When Dave was done, a full band came up on stage for an extended time of worship. When we get the emphasis right, putting on a full band is like adding fuel to the flame. It brings an added extravagance and bigness to our individual and corporate praise offering.

In putting together the band, I was mindful that it should be intergenerational, so I asked for worship leaders from different zones in the church to co-lead with me: Tae from Kinetics, Joe from Vibe, Diana from Young Adults and Ps Yoy from the Adult Zone. That richness of the different generations merging together exploded in passionate praise.

Not only were there tears, dancing, bowing, clapping and shouting, but I even heard a report of one person being “slain in the Spirit” and being instantly healed of a shoulder injury!

So why did we have such an awesome time of worship this morning? Yes, it was because we put together an interesting, confronting program. It was because the musos and singers worked hard to make sure we played and sang well. It was because of the beautiful staging. It was because the Word of God through our preacher brought forth revelation. It was because we had sown heart-felt prayers over the weeks into this morning. But above all, it was because of God’s presence sovereignly converging with all these elements. Each of these things built and encouraged faith in us to expect God to move and turned our focus to Him.

And God’s showing up made all the difference.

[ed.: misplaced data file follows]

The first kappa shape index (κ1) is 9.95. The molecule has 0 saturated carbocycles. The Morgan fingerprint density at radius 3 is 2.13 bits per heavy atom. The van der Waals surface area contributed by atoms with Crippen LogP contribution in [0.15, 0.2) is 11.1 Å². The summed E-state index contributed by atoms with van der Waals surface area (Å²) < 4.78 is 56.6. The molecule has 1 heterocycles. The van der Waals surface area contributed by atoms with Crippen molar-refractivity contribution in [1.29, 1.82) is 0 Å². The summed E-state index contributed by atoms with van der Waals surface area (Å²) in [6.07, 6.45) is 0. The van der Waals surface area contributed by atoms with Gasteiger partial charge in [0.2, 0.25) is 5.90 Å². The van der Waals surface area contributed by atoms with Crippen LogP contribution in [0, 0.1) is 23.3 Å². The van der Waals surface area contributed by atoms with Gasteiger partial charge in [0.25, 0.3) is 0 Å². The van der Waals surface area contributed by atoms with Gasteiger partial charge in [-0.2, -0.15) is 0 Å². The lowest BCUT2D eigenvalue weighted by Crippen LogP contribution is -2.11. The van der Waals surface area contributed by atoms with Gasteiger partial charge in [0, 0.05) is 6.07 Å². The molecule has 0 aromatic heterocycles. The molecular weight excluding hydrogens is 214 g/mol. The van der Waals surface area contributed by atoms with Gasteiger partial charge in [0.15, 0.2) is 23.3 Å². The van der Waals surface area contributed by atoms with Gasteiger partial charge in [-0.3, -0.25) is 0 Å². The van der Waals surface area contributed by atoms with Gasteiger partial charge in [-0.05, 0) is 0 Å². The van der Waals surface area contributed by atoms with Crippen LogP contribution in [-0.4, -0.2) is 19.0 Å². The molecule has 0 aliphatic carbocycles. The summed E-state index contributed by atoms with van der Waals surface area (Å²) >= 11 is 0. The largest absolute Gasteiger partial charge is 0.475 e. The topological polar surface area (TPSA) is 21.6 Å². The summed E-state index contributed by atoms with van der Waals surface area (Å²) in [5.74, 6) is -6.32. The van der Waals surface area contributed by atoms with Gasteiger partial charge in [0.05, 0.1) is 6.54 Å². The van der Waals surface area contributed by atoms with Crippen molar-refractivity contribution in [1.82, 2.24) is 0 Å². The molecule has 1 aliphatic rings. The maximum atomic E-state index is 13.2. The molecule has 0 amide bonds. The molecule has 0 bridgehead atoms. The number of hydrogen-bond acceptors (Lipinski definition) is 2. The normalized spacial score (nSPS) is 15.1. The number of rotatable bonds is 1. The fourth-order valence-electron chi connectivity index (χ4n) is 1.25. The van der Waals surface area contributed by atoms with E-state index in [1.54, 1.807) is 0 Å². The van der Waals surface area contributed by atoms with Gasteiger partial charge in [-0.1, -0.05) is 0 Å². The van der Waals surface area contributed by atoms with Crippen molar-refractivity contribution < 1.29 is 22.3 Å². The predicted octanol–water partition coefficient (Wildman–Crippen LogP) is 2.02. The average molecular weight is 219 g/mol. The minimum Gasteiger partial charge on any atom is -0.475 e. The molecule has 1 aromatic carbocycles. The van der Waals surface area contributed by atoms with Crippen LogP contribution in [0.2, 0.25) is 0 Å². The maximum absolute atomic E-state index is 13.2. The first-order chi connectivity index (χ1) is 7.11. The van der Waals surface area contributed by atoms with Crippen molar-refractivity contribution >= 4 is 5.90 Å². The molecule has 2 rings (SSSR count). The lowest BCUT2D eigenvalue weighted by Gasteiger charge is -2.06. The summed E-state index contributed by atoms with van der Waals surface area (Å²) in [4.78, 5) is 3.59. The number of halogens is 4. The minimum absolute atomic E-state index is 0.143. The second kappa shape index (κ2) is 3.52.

Here is this morning’s setlist:

Set One

// When I Survey the Wondrous Cross (D-E)
// Worthy is the Lamb (A)
// How Great Thou Art (A-Bb)

Set Two

// In Christ Alone Medley (C-D) (Diana/Yoy)
// You Alone (A) (Me)
// Jesus Son of God (A) (Tae)
// Christ is Enough (A) (Joe)
// You are Good (A) (Yoy)

Here are the recordings for Set One and Set Two.

I want to take this opportunity to thank and honour the leadership of FCC for entrusting us to do something different; to the amazing singers and band members: (Vocals) Yoy, Diana, Tae, Joe, Sunray; (MD) Luke; (Guitars) Luke, Kelvin, Mark; (Bass) Addie; (Drums) Caleb; (Keys) Delany, Sam Ng; (Sound) Senny, Sam Oh; and (AV) May; Ps Jon for his sensitive chairing; Dave Wong for his amazing leadership of the Worship Ministry; and of course David and Mary Lynn for the amazing production.

May God continue to take our worship to the next level as we encamp around His presence!